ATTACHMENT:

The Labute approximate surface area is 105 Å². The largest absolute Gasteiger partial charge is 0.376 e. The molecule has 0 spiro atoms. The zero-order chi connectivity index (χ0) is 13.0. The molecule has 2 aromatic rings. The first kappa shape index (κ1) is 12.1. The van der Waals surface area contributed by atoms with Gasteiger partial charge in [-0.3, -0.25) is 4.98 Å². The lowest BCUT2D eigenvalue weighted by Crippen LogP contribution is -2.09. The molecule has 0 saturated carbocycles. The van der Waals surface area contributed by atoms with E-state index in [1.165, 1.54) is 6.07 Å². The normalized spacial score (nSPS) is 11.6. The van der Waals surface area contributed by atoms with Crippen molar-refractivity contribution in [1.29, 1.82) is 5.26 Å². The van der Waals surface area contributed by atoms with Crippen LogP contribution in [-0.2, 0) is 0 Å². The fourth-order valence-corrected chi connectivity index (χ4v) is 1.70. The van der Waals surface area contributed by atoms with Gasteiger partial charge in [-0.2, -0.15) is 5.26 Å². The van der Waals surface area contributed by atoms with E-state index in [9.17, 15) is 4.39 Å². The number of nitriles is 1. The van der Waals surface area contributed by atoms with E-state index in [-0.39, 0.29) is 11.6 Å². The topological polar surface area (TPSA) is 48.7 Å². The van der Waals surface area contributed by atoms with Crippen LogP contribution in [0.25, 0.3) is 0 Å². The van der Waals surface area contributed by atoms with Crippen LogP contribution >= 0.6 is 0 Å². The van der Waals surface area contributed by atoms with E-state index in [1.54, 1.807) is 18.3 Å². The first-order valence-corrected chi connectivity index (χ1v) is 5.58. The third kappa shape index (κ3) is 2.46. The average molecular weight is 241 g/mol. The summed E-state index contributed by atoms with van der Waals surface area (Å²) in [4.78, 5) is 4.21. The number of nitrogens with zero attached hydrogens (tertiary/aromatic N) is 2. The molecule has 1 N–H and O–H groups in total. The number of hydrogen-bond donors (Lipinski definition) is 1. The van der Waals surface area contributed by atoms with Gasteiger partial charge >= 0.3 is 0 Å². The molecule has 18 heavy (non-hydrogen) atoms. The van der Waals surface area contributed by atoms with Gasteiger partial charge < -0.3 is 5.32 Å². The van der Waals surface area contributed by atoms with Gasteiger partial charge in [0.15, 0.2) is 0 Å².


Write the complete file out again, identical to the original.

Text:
The Labute approximate surface area is 105 Å². The largest absolute Gasteiger partial charge is 0.376 e. The molecule has 0 spiro atoms. The zero-order chi connectivity index (χ0) is 13.0. The molecule has 2 aromatic rings. The first kappa shape index (κ1) is 12.1. The van der Waals surface area contributed by atoms with Gasteiger partial charge in [-0.3, -0.25) is 4.98 Å². The lowest BCUT2D eigenvalue weighted by Crippen LogP contribution is -2.09. The molecule has 0 saturated carbocycles. The van der Waals surface area contributed by atoms with E-state index in [1.165, 1.54) is 6.07 Å². The normalized spacial score (nSPS) is 11.6. The van der Waals surface area contributed by atoms with Crippen molar-refractivity contribution in [1.29, 1.82) is 5.26 Å². The van der Waals surface area contributed by atoms with Crippen LogP contribution in [-0.2, 0) is 0 Å². The fourth-order valence-corrected chi connectivity index (χ4v) is 1.70. The van der Waals surface area contributed by atoms with Gasteiger partial charge in [-0.2, -0.15) is 5.26 Å². The van der Waals surface area contributed by atoms with E-state index in [9.17, 15) is 4.39 Å². The number of nitriles is 1. The van der Waals surface area contributed by atoms with E-state index in [-0.39, 0.29) is 11.6 Å². The topological polar surface area (TPSA) is 48.7 Å². The van der Waals surface area contributed by atoms with Crippen LogP contribution in [0.25, 0.3) is 0 Å². The van der Waals surface area contributed by atoms with Crippen LogP contribution >= 0.6 is 0 Å². The van der Waals surface area contributed by atoms with E-state index in [1.54, 1.807) is 18.3 Å². The first-order valence-corrected chi connectivity index (χ1v) is 5.58. The third kappa shape index (κ3) is 2.46. The average molecular weight is 241 g/mol. The summed E-state index contributed by atoms with van der Waals surface area (Å²) in [4.78, 5) is 4.21. The number of nitrogens with zero attached hydrogens (tertiary/aromatic N) is 2. The molecule has 1 N–H and O–H groups in total. The number of hydrogen-bond donors (Lipinski definition) is 1. The van der Waals surface area contributed by atoms with Gasteiger partial charge >= 0.3 is 0 Å². The molecule has 18 heavy (non-hydrogen) atoms. The van der Waals surface area contributed by atoms with Gasteiger partial charge < -0.3 is 5.32 Å². The van der Waals surface area contributed by atoms with Gasteiger partial charge in [0.15, 0.2) is 0 Å².